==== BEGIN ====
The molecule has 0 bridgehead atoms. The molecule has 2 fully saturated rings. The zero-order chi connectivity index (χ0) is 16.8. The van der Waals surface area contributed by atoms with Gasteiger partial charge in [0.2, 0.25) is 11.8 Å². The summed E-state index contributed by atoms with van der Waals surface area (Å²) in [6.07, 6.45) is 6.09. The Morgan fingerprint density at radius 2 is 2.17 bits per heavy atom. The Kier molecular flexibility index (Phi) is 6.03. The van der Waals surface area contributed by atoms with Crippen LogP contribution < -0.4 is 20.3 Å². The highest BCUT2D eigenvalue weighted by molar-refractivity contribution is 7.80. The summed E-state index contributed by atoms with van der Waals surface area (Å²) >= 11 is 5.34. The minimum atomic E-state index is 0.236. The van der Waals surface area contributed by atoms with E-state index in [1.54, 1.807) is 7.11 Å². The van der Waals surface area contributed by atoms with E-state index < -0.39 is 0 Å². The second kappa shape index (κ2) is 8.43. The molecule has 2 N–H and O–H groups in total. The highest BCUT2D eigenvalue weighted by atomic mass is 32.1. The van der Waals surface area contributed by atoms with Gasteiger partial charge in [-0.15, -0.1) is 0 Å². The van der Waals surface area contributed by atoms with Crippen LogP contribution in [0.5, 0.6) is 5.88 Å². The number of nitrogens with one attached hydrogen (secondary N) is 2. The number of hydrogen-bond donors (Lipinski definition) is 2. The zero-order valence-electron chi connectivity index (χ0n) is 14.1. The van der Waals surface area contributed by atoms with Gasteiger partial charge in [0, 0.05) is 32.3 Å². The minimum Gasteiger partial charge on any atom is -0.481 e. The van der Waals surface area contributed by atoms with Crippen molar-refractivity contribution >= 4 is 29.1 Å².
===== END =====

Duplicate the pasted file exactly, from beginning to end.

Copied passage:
The molecule has 0 bridgehead atoms. The molecule has 2 fully saturated rings. The zero-order chi connectivity index (χ0) is 16.8. The van der Waals surface area contributed by atoms with Gasteiger partial charge in [0.2, 0.25) is 11.8 Å². The summed E-state index contributed by atoms with van der Waals surface area (Å²) in [6.07, 6.45) is 6.09. The Morgan fingerprint density at radius 2 is 2.17 bits per heavy atom. The Kier molecular flexibility index (Phi) is 6.03. The van der Waals surface area contributed by atoms with Crippen LogP contribution < -0.4 is 20.3 Å². The highest BCUT2D eigenvalue weighted by molar-refractivity contribution is 7.80. The summed E-state index contributed by atoms with van der Waals surface area (Å²) >= 11 is 5.34. The minimum atomic E-state index is 0.236. The van der Waals surface area contributed by atoms with E-state index in [1.54, 1.807) is 7.11 Å². The van der Waals surface area contributed by atoms with E-state index < -0.39 is 0 Å². The second kappa shape index (κ2) is 8.43. The molecule has 2 N–H and O–H groups in total. The highest BCUT2D eigenvalue weighted by atomic mass is 32.1. The van der Waals surface area contributed by atoms with Gasteiger partial charge in [-0.15, -0.1) is 0 Å². The van der Waals surface area contributed by atoms with Crippen LogP contribution in [0.5, 0.6) is 5.88 Å². The number of nitrogens with one attached hydrogen (secondary N) is 2. The number of hydrogen-bond donors (Lipinski definition) is 2. The zero-order valence-electron chi connectivity index (χ0n) is 14.1. The van der Waals surface area contributed by atoms with Gasteiger partial charge in [0, 0.05) is 32.3 Å². The minimum Gasteiger partial charge on any atom is -0.481 e. The van der Waals surface area contributed by atoms with Crippen molar-refractivity contribution >= 4 is 29.1 Å².